by The College of Education / Oct 7, 2011
Project NEURON has received funding to develop a computer game called BrainCASE: The Golden Hour. If successful, additional BrainCASE (Computer Aided Student Exploration) games will be developed. The current game focuses on traumatic brain injury and aligns with a Project NEURON unit focused on the same topic titled “Why dread a bump on the head?”
The game will provide a platform for students to learn key concepts in the scientific and medical professions in non-traditional ways. Although the game can be used in the classroom to complement its corresponding unit, the game is also meant to be entertaining.
“All of our curriculum materials link to neuroscientists here on campus and we're hoping that we can build more games that link to their work,” said Barbara Hug, clinical assistant professor in Curriculum and Instruction and principal investigator for Project NEURON.
Students who play the game act as a "super" medical student who is asked to be part of a team taking care of an individual with a head injury. The “medical student” is responsible for different aspects of patient care. As the medical student/game player works through the game, they learn about the patient’s condition and care, including the underlying neuroscience.
“Although this in not a ‘real world’ situation, as the (role-playing) medical student wouldn't be asked to identify the brain injury or be part of the surgical team, we think that game players will get pulled into the game,” Hug said.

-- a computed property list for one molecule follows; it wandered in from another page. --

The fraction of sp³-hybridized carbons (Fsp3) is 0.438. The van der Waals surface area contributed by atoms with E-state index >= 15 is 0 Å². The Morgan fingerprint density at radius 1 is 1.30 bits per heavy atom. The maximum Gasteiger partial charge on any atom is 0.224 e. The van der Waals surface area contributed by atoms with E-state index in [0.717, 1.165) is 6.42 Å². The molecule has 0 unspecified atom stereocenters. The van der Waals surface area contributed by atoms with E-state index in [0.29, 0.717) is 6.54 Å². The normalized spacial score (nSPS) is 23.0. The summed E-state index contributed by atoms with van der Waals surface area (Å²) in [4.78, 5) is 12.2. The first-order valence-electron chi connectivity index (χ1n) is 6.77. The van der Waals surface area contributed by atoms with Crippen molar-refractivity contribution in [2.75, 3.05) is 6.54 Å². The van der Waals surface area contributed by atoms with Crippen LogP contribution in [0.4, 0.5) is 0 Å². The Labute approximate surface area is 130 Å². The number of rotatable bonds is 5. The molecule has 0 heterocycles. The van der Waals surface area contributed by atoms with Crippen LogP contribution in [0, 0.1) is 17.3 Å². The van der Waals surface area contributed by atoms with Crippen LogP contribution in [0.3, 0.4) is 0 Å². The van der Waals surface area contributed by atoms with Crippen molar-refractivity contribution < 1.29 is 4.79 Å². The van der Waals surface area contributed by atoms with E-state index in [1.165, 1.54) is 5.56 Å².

Students are asked to identify the type of brain injury that the patient suffered by looking at a CT scan of the brain. They also learn about how the specific brain injury is diagnosed and treated. The game is designed for middle and high school students; however, Hug said the game is suitable for anyone interested in the topic. Once completed, the game will be posted to Project NEURON’s Web site (http://neuron.illinois.edu/).
Project NEURON developed the idea for the video game based on research findings that suggest the use of serious video games that tie into educational and curricular goals require players to actively process information and act on that information, which creates a valuable and engaging learning experience. The game aims to provide an interactive computer environment where players investigate, learn, and reinforce their knowledge about traumatic brain injuries and basic neuroscience concepts.
Project NEURON (Novel Education for Understanding Research on Neuroscience) and the new BrainCASE project are funded by the National Institutes of Health (NIH) through the Science Education Partnership Awards program from the National Center for Research Resources.
Hug is quick to point out other essential game “players” on this project: co-investigators Donna Korol and George Reese, as well as graduate and undergraduate students who are helping to develop the game.